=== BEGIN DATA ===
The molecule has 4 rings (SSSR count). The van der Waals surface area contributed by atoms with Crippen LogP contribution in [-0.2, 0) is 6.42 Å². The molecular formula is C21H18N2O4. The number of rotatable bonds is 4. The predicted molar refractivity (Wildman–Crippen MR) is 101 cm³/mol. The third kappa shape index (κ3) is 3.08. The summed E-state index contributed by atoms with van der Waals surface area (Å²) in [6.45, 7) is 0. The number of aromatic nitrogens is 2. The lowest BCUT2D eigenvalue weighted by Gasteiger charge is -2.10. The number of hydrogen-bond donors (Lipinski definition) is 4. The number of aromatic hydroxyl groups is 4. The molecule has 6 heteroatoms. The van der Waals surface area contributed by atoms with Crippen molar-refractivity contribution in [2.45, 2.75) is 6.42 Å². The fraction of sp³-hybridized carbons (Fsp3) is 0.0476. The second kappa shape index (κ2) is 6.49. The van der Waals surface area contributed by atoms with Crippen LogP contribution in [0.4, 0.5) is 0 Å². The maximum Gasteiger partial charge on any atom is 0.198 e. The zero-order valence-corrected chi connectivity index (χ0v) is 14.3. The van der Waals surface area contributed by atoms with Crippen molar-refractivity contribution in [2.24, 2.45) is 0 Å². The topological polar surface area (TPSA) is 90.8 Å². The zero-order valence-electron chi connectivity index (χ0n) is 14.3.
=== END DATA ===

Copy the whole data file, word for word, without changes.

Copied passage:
The molecule has 4 rings (SSSR count). The van der Waals surface area contributed by atoms with Crippen LogP contribution in [-0.2, 0) is 6.42 Å². The molecular formula is C21H18N2O4. The number of rotatable bonds is 4. The predicted molar refractivity (Wildman–Crippen MR) is 101 cm³/mol. The third kappa shape index (κ3) is 3.08. The summed E-state index contributed by atoms with van der Waals surface area (Å²) in [6.45, 7) is 0. The number of aromatic nitrogens is 2. The lowest BCUT2D eigenvalue weighted by Gasteiger charge is -2.10. The number of hydrogen-bond donors (Lipinski definition) is 4. The number of aromatic hydroxyl groups is 4. The molecule has 6 heteroatoms. The van der Waals surface area contributed by atoms with Crippen molar-refractivity contribution in [2.45, 2.75) is 6.42 Å². The fraction of sp³-hybridized carbons (Fsp3) is 0.0476. The second kappa shape index (κ2) is 6.49. The van der Waals surface area contributed by atoms with Crippen LogP contribution in [0.4, 0.5) is 0 Å². The maximum Gasteiger partial charge on any atom is 0.198 e. The zero-order valence-corrected chi connectivity index (χ0v) is 14.3. The van der Waals surface area contributed by atoms with Crippen molar-refractivity contribution in [2.24, 2.45) is 0 Å². The topological polar surface area (TPSA) is 90.8 Å². The zero-order valence-electron chi connectivity index (χ0n) is 14.3.